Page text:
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Wilkie Collins (1824-1889) began his literary career writing articles and short stories for Dickens' periodicals. He published a biography of his father and a number of plays but his reputation rests on his novels. Collins found his true fictionalmetier in mystery, suspense and crime. He is best known for his novels in the emerging genres of Sensation and Detective fiction.
March 2011 Guest Editor Robert Goddard on The Woman in White... There’s just such a lot to enjoy and admire in this ground-breaking work of mystery and suspense. It was one of my inspirations for trying my hand at novel-writing in the first place. When The Woman in White was published in 1860, it was an instant success. No-one else had ever dared to cram quite so much intrigue into a plot, not least because it’s an extremely difficult thing to do. But Collins brushes the difficulty aside, throws in memorable characters and carries the whole thing off with the aplomb of the master he was. Genius! __________________________________________ Turn mobile detective with the hidden object puzzler. Developed by Freeze Tag Inc. Woman in White has been adapted from Wilkie Collins’ 19th century novel and is available to download now from the App Store, priced £0.69 for iPhone®/iPod® touch and £1.99 for iPad® HD. Just click the button below.
A thrilling tale of mystery and crime from a master storyteller. A pacy tale from the original master of detective fiction Wilkie Collins. Transported from the temples of India to atmospheric Victorian England, the scene is set for a tale which twists between death, drugs, mystery and, most of all, misdirection. Rachel inherits the moonstone from her uncle on her 18th birthday, a cursed diamond of sacred importance stolen from India. When the stone goes missing, Sergeant Cuff is faced with a myriad of possible culprits, from mysterious Indian jugglers who may not be all they seem, to a very oddly acting maidservant. Told from the viewpoints of various vivid characters, Collins spins a tale of intrigue with many a wrong-turn as the moonstone leaves a path of destruction in its wake. FLAME TREE 451: From mystery to crime, supernatural to horror and fantasy to science fiction, Flame Tree 451 offers a healthy diet of werewolves and mechanical men, blood-lusty vampires, dastardly villains, mad scientists, secret worlds, lost civilizations and escapist fantasies. Discover a storehouse of tales gathered specifically for the reader of the fantastic. Each book features a brand new biography and glossary of Literary, Gothic and Victorian terms.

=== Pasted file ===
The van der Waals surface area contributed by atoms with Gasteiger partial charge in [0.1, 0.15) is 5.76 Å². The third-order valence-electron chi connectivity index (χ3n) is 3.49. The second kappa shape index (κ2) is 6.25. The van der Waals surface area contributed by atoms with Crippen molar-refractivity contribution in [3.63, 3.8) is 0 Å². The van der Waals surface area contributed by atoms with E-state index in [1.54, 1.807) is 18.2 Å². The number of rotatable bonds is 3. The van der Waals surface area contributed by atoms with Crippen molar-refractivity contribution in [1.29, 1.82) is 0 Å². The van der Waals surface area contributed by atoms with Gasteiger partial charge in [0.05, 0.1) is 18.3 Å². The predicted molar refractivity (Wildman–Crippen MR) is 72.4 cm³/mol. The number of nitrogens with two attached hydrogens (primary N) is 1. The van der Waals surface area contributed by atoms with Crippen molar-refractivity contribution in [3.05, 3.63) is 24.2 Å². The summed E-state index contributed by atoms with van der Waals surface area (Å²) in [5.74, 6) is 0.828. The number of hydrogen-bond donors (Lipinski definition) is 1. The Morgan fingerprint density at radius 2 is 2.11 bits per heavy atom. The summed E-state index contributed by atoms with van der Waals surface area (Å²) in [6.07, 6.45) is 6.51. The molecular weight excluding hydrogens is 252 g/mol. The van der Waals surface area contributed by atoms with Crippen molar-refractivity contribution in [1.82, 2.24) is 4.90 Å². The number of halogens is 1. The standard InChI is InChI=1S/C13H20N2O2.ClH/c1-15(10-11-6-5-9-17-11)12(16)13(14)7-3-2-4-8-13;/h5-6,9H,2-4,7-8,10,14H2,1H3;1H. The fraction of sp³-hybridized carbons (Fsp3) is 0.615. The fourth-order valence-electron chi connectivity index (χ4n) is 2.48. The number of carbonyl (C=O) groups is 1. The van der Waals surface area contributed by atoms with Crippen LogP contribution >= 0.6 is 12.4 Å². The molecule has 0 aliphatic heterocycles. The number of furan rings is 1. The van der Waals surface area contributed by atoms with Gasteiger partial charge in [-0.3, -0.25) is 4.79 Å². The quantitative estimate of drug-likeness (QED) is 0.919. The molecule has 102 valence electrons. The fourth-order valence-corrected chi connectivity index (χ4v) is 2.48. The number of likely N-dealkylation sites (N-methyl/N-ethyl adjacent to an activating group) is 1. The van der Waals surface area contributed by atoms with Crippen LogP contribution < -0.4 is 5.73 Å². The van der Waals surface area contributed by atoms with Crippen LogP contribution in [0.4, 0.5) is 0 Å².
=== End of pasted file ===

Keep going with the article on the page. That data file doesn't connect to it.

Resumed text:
On the evidence of The Dead Alive, Scott Turow writes in his foreword that Wilkie Collins might well be the first author of a legal thriller. Here is the lawyer out of sorts with his profession; the legal process gone awry; even a touch of romance to soften the rigors of the law. And here, too, recast as fiction, is the United States' first documented wrongful conviction case. Side by side with the novel, this book presents the real-life legal thriller Collins used as his model-the story of two brothers, Jesse and Stephen Boorn, sentenced to death in Vermont in 1819 for the murder of their brother-in-law, and belatedly exonerated when their victim showed up alive and well in New Jersey in 1820. Rob Warden, one of the nation's most eloquent and effective advocates for the wrongly convicted, reconsiders the facts of the Boorn case for what they can tell us about the systemic flaws that produced this first known miscarriage of justice-flaws that continue to riddle our system of justice today. A tale of false confessions and jailhouse snitches, of evidence overlooked, and justice more blinkered than blind, the Boorns' story reminds us of the perennial nature of the errors at the heart of American jurisprudence-and of the need to question and correct a system that regularly condemns the innocent.
In this 1874 novella, the celebrated British writer of sensation fiction tells the tale of two brothers sentenced to be executed for having committed a murder that never occurred, and of the efforts of the energetic Naomi Colebrook to ferret out the truth and save the two innocents. As editor Anna Clarke observes, Collins' work is both a compelling legal sensation thriller and an important transatlantic commentary on American life. Along with the text itself and an illuminating introduction, Clarke provides a range of background materials-including documents from the real-life Boorn murder trial that inspired the novella-in order to set the work in its historical context.
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